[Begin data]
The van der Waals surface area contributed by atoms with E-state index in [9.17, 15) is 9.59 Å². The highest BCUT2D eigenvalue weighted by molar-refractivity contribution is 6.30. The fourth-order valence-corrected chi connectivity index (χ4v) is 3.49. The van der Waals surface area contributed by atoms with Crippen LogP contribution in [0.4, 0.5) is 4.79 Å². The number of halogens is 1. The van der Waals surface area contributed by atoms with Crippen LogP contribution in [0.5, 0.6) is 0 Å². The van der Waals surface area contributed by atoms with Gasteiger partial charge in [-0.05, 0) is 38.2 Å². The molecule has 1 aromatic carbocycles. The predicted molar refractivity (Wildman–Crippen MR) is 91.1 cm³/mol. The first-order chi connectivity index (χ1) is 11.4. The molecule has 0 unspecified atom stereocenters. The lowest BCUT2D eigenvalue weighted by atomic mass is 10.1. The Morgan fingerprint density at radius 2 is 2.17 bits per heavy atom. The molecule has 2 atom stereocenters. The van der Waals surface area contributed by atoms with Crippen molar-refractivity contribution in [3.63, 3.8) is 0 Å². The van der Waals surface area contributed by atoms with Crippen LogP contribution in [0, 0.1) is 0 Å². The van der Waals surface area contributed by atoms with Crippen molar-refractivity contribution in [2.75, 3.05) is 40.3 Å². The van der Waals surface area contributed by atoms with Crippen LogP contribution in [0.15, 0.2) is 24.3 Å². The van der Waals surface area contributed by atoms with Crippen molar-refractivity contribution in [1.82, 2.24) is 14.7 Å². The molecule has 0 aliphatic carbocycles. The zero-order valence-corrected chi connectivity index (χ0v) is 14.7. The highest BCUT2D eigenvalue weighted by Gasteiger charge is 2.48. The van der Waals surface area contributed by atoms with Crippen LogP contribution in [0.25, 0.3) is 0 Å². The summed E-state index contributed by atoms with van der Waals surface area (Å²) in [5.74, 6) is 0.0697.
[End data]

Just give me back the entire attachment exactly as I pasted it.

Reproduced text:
The van der Waals surface area contributed by atoms with E-state index in [9.17, 15) is 9.59 Å². The highest BCUT2D eigenvalue weighted by molar-refractivity contribution is 6.30. The fourth-order valence-corrected chi connectivity index (χ4v) is 3.49. The van der Waals surface area contributed by atoms with Crippen LogP contribution in [0.4, 0.5) is 4.79 Å². The number of halogens is 1. The van der Waals surface area contributed by atoms with Crippen LogP contribution in [0.5, 0.6) is 0 Å². The van der Waals surface area contributed by atoms with Gasteiger partial charge in [-0.05, 0) is 38.2 Å². The molecule has 1 aromatic carbocycles. The predicted molar refractivity (Wildman–Crippen MR) is 91.1 cm³/mol. The first-order chi connectivity index (χ1) is 11.4. The molecule has 0 unspecified atom stereocenters. The lowest BCUT2D eigenvalue weighted by atomic mass is 10.1. The Morgan fingerprint density at radius 2 is 2.17 bits per heavy atom. The molecule has 2 atom stereocenters. The van der Waals surface area contributed by atoms with Crippen molar-refractivity contribution in [3.63, 3.8) is 0 Å². The van der Waals surface area contributed by atoms with Crippen LogP contribution in [0, 0.1) is 0 Å². The van der Waals surface area contributed by atoms with Crippen molar-refractivity contribution in [2.75, 3.05) is 40.3 Å². The van der Waals surface area contributed by atoms with Crippen LogP contribution in [0.15, 0.2) is 24.3 Å². The van der Waals surface area contributed by atoms with Crippen molar-refractivity contribution in [1.82, 2.24) is 14.7 Å². The molecule has 0 aliphatic carbocycles. The zero-order valence-corrected chi connectivity index (χ0v) is 14.7. The highest BCUT2D eigenvalue weighted by Gasteiger charge is 2.48. The van der Waals surface area contributed by atoms with Crippen LogP contribution in [0.25, 0.3) is 0 Å². The summed E-state index contributed by atoms with van der Waals surface area (Å²) in [5.74, 6) is 0.0697.